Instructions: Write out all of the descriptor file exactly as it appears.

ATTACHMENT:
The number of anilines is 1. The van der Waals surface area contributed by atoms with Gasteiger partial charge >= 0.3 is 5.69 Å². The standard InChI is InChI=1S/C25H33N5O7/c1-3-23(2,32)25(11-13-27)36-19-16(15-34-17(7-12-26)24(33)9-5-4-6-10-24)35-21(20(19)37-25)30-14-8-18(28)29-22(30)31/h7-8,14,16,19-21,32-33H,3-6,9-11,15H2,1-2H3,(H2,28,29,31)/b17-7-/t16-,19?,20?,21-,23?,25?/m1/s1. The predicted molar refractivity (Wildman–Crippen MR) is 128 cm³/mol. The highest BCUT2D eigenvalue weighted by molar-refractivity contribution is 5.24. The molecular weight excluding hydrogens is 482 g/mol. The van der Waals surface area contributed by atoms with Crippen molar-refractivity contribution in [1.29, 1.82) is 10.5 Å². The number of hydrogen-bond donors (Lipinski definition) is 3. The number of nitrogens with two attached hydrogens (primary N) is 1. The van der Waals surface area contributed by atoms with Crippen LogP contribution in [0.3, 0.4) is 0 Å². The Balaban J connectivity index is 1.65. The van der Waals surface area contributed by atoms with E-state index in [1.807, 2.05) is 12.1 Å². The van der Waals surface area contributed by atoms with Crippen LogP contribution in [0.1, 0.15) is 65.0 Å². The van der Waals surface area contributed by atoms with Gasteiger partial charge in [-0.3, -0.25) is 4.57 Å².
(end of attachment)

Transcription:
The number of anilines is 1. The van der Waals surface area contributed by atoms with Gasteiger partial charge >= 0.3 is 5.69 Å². The standard InChI is InChI=1S/C25H33N5O7/c1-3-23(2,32)25(11-13-27)36-19-16(15-34-17(7-12-26)24(33)9-5-4-6-10-24)35-21(20(19)37-25)30-14-8-18(28)29-22(30)31/h7-8,14,16,19-21,32-33H,3-6,9-11,15H2,1-2H3,(H2,28,29,31)/b17-7-/t16-,19?,20?,21-,23?,25?/m1/s1. The predicted molar refractivity (Wildman–Crippen MR) is 128 cm³/mol. The highest BCUT2D eigenvalue weighted by molar-refractivity contribution is 5.24. The molecular weight excluding hydrogens is 482 g/mol. The van der Waals surface area contributed by atoms with Crippen molar-refractivity contribution in [1.29, 1.82) is 10.5 Å². The number of hydrogen-bond donors (Lipinski definition) is 3. The number of nitrogens with two attached hydrogens (primary N) is 1. The van der Waals surface area contributed by atoms with Crippen LogP contribution in [0.3, 0.4) is 0 Å². The Balaban J connectivity index is 1.65. The van der Waals surface area contributed by atoms with E-state index in [1.807, 2.05) is 12.1 Å². The van der Waals surface area contributed by atoms with Crippen LogP contribution in [0.1, 0.15) is 65.0 Å². The van der Waals surface area contributed by atoms with Gasteiger partial charge in [-0.3, -0.25) is 4.57 Å².